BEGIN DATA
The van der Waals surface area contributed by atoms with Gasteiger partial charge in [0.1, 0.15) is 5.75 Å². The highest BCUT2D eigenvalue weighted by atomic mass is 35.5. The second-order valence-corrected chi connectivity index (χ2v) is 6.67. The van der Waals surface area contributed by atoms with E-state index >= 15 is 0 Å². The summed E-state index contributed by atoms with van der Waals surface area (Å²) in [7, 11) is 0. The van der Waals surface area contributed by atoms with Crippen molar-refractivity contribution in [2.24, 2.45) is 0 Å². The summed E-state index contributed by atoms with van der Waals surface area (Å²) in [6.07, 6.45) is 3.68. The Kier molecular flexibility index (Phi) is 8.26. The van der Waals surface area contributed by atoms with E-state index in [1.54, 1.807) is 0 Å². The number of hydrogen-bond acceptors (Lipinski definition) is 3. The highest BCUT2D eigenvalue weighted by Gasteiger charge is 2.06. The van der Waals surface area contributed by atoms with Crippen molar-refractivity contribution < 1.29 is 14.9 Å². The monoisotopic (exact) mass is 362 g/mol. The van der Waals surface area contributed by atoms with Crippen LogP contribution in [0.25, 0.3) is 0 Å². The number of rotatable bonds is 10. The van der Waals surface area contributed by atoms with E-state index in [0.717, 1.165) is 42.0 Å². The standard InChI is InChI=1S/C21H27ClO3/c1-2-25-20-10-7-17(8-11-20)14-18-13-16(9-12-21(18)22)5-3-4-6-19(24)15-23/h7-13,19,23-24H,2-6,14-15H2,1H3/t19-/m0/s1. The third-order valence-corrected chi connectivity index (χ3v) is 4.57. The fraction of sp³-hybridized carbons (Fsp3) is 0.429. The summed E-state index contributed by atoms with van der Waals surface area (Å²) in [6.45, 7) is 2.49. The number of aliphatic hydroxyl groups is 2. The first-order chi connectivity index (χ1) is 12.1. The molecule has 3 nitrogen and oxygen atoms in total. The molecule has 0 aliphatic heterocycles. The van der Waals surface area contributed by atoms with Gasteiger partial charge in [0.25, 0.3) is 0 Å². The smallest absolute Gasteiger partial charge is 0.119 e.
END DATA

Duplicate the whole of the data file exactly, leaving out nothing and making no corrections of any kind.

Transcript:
The van der Waals surface area contributed by atoms with Gasteiger partial charge in [0.1, 0.15) is 5.75 Å². The highest BCUT2D eigenvalue weighted by atomic mass is 35.5. The second-order valence-corrected chi connectivity index (χ2v) is 6.67. The van der Waals surface area contributed by atoms with E-state index >= 15 is 0 Å². The summed E-state index contributed by atoms with van der Waals surface area (Å²) in [7, 11) is 0. The van der Waals surface area contributed by atoms with Crippen molar-refractivity contribution in [2.24, 2.45) is 0 Å². The summed E-state index contributed by atoms with van der Waals surface area (Å²) in [6.07, 6.45) is 3.68. The Kier molecular flexibility index (Phi) is 8.26. The van der Waals surface area contributed by atoms with E-state index in [1.54, 1.807) is 0 Å². The number of hydrogen-bond acceptors (Lipinski definition) is 3. The highest BCUT2D eigenvalue weighted by Gasteiger charge is 2.06. The van der Waals surface area contributed by atoms with Crippen molar-refractivity contribution < 1.29 is 14.9 Å². The monoisotopic (exact) mass is 362 g/mol. The van der Waals surface area contributed by atoms with Crippen LogP contribution in [0.25, 0.3) is 0 Å². The number of rotatable bonds is 10. The van der Waals surface area contributed by atoms with E-state index in [0.717, 1.165) is 42.0 Å². The standard InChI is InChI=1S/C21H27ClO3/c1-2-25-20-10-7-17(8-11-20)14-18-13-16(9-12-21(18)22)5-3-4-6-19(24)15-23/h7-13,19,23-24H,2-6,14-15H2,1H3/t19-/m0/s1. The third-order valence-corrected chi connectivity index (χ3v) is 4.57. The fraction of sp³-hybridized carbons (Fsp3) is 0.429. The summed E-state index contributed by atoms with van der Waals surface area (Å²) in [6.45, 7) is 2.49. The number of aliphatic hydroxyl groups is 2. The first-order chi connectivity index (χ1) is 12.1. The molecule has 3 nitrogen and oxygen atoms in total. The molecule has 0 aliphatic heterocycles. The van der Waals surface area contributed by atoms with Gasteiger partial charge in [0.25, 0.3) is 0 Å². The smallest absolute Gasteiger partial charge is 0.119 e.